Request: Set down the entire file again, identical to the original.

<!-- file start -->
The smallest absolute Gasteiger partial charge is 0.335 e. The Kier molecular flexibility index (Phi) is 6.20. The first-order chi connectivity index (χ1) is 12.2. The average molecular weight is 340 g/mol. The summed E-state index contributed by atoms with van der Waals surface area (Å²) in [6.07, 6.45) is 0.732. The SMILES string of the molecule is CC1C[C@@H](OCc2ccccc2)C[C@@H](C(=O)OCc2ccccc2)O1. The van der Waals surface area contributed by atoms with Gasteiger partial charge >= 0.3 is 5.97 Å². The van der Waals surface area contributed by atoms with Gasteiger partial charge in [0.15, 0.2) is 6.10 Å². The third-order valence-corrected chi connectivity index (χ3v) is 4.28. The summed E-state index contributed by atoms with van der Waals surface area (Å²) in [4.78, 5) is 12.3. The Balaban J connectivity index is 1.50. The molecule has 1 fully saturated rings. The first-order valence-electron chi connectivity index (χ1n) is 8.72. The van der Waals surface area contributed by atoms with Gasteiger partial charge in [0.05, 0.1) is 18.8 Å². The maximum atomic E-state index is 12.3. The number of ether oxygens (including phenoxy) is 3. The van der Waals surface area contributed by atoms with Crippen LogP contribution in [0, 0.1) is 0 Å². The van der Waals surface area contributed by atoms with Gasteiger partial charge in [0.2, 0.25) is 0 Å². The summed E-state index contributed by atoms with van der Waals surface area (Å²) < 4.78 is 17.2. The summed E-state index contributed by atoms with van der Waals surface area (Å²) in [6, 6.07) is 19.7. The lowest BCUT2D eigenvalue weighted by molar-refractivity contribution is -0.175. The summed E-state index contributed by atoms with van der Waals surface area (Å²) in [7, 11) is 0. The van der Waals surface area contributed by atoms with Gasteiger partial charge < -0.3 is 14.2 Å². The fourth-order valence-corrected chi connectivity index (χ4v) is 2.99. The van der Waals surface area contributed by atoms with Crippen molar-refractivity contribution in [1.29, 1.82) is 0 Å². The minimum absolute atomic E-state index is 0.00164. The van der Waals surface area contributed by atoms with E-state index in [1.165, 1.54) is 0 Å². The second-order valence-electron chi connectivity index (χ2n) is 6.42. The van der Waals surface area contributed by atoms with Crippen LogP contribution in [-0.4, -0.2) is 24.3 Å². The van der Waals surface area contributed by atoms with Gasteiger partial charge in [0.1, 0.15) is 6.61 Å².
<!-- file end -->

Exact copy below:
The smallest absolute Gasteiger partial charge is 0.335 e. The Kier molecular flexibility index (Phi) is 6.20. The first-order chi connectivity index (χ1) is 12.2. The average molecular weight is 340 g/mol. The summed E-state index contributed by atoms with van der Waals surface area (Å²) in [6.07, 6.45) is 0.732. The SMILES string of the molecule is CC1C[C@@H](OCc2ccccc2)C[C@@H](C(=O)OCc2ccccc2)O1. The van der Waals surface area contributed by atoms with Gasteiger partial charge >= 0.3 is 5.97 Å². The van der Waals surface area contributed by atoms with Gasteiger partial charge in [0.15, 0.2) is 6.10 Å². The third-order valence-corrected chi connectivity index (χ3v) is 4.28. The summed E-state index contributed by atoms with van der Waals surface area (Å²) in [4.78, 5) is 12.3. The Balaban J connectivity index is 1.50. The molecule has 1 fully saturated rings. The first-order valence-electron chi connectivity index (χ1n) is 8.72. The van der Waals surface area contributed by atoms with Gasteiger partial charge in [0.05, 0.1) is 18.8 Å². The maximum atomic E-state index is 12.3. The number of ether oxygens (including phenoxy) is 3. The van der Waals surface area contributed by atoms with Crippen LogP contribution in [0, 0.1) is 0 Å². The van der Waals surface area contributed by atoms with Gasteiger partial charge in [0.2, 0.25) is 0 Å². The summed E-state index contributed by atoms with van der Waals surface area (Å²) < 4.78 is 17.2. The summed E-state index contributed by atoms with van der Waals surface area (Å²) in [6, 6.07) is 19.7. The lowest BCUT2D eigenvalue weighted by molar-refractivity contribution is -0.175. The summed E-state index contributed by atoms with van der Waals surface area (Å²) in [7, 11) is 0. The van der Waals surface area contributed by atoms with Gasteiger partial charge < -0.3 is 14.2 Å². The fourth-order valence-corrected chi connectivity index (χ4v) is 2.99. The van der Waals surface area contributed by atoms with Crippen molar-refractivity contribution in [1.29, 1.82) is 0 Å². The minimum absolute atomic E-state index is 0.00164. The van der Waals surface area contributed by atoms with E-state index in [1.165, 1.54) is 0 Å². The second-order valence-electron chi connectivity index (χ2n) is 6.42. The van der Waals surface area contributed by atoms with Crippen LogP contribution in [-0.4, -0.2) is 24.3 Å². The van der Waals surface area contributed by atoms with Gasteiger partial charge in [0.1, 0.15) is 6.61 Å².